http://www.telerama.fr/techno/20743-shakespeare_geek.php Over the last few days I’ve gotten quite a little traffic from a site that turns out to be completely in French. I see my name quite clearly, so I run it through Google Translate and here’s what I got: Duane Morin is a geek, a true: not only is that American computer programmer, but he spends much of his spare time to update its various blogs. Including the one he takes on William Shakespeare. Nothing that relates to the author of Richard III escapes Duane: As this video of a young girl who recited a passage from Romeo and Juliet in helium; This site reflects La Nuit des rois in sign language ; this anecdote or an actor who would accidentally stabbed while playing Julius Caesar. So you can be a fan of Shakespeare as it is a great fan of Star Wars. I guess that describes me and my little site here pretty well :). But I’m curious about the overall context. Can someone who speaks French tell me what the point of the page was? There are several other sites listed. Is it just a sort of “Sites of the week” sort of thing, or is there a theme? Are there other Shakespeare references on the page? Thanks :). I tried to write a comment on the original post, but you have to register to do that and I couldn’t get through the French to do it.
Here’s something I don’t post much about, but I’d like to : casting calls. I stumbled across the New England Shakespeare Festival auditions page for their 2008 touring production of Much Adoe About Nothing (that’s how they’re spelling it). …seeking actors and actresses of all ages and types, non-traditional casting, all roles open, for its upcoming summer tour of Much adoe about Nothing. Auditions by appointment will be held in the spring…. They are also hiring tech interns, a stage manager and a wardrobe supervisor. So if you’ve always wondered how you can get in on the Shakespeare action, and you want to tour New England, here’s your chance. All performers are paid, and company members receive housing and transportation while on tour. (I shouldn’t have to say this, but I have no affiliation with this organization, and nobody came to me asking me to post this announcement. I really did just find it and think it worthy of posting. Yadda yadda yadda, blah blah blah.)
http://ronrosenbaum.pajamasmedia.com/2007/10/16/ No, this does not mean that if you accidentally drop a line you’re allowed to pick it up and eat it within three seconds. 🙂 Remember that post I made about audio examples of the “correct” way to do iambic pronunciation? Ron Rosenbaum, he of Shakespeare Wars (which I’m not finished with), has a lengthy article up on the habit of making the slightest pause between each line, and why that might be. Someone writes in to him with an interesting suggestion about how human memory is organized and experienced, and how it fits in quite nicely. A neat read.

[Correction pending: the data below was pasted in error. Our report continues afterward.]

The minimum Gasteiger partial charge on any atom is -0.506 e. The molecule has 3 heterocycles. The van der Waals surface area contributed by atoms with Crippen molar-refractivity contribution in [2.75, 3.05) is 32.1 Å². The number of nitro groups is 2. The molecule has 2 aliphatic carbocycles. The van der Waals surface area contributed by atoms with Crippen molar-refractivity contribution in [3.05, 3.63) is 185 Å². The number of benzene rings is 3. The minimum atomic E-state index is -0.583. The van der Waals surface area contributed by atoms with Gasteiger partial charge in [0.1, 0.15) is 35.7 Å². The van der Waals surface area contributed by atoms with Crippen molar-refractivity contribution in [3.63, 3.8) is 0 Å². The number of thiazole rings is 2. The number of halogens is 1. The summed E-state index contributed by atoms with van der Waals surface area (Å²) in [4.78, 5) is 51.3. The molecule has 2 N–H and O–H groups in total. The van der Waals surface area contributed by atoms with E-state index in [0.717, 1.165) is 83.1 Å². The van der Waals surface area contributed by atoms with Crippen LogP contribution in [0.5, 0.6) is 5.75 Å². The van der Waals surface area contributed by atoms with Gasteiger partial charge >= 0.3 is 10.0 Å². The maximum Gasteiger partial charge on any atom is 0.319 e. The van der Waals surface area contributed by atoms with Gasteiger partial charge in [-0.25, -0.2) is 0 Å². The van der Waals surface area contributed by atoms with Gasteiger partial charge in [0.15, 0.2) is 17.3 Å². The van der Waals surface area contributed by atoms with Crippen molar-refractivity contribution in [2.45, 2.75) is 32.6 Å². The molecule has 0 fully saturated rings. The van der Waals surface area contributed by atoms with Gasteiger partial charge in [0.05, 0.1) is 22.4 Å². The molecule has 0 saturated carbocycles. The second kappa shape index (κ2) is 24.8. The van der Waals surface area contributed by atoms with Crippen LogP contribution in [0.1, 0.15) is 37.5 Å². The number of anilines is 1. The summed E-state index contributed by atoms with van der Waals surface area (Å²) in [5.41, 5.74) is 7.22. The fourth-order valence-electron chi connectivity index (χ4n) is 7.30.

So, I found this link on Life Optimizer about classic books to “boost your learning experience.” What’s that mean? I’ve always liked the idea (referenced in the post) that they “give you different lenses to look through.” The author actually explains how he created his list, looking at two references on the subject “How To Read A Book” and “The Well-Educated Mind”. His list is composed of those classics that are recommended in both books. Anyway, you just know that when somebody lists important classic books I’m gonna be there to see how our man Shakespeare does. This particular list has a category for “Drama”, which has 13 entries. Care to take a guess how many old Shakey is responsible for? 3(*) of them. For the next question, no, no other playwright is listed more than once. Which ones? Richard III, Midsummer Night’s Dream, and Hamlet. Interesting combination. (*) Technically 4, if you count “Sonnets” listed in the Poetry section.
BiblioShakespeare: Shakespeare Challenge
Up for a challenge? Biblioshake’s got people worked up about 6 months to read four books *about* Shakespeare. That’s a little different. Can I count Shakespeare Wars, since I’m halfway through it already? I may have to invest this Christmas in a few of the more “novel” biographies that try to breathe a little bit more life into old Will and not just present everything as dry academic stuff.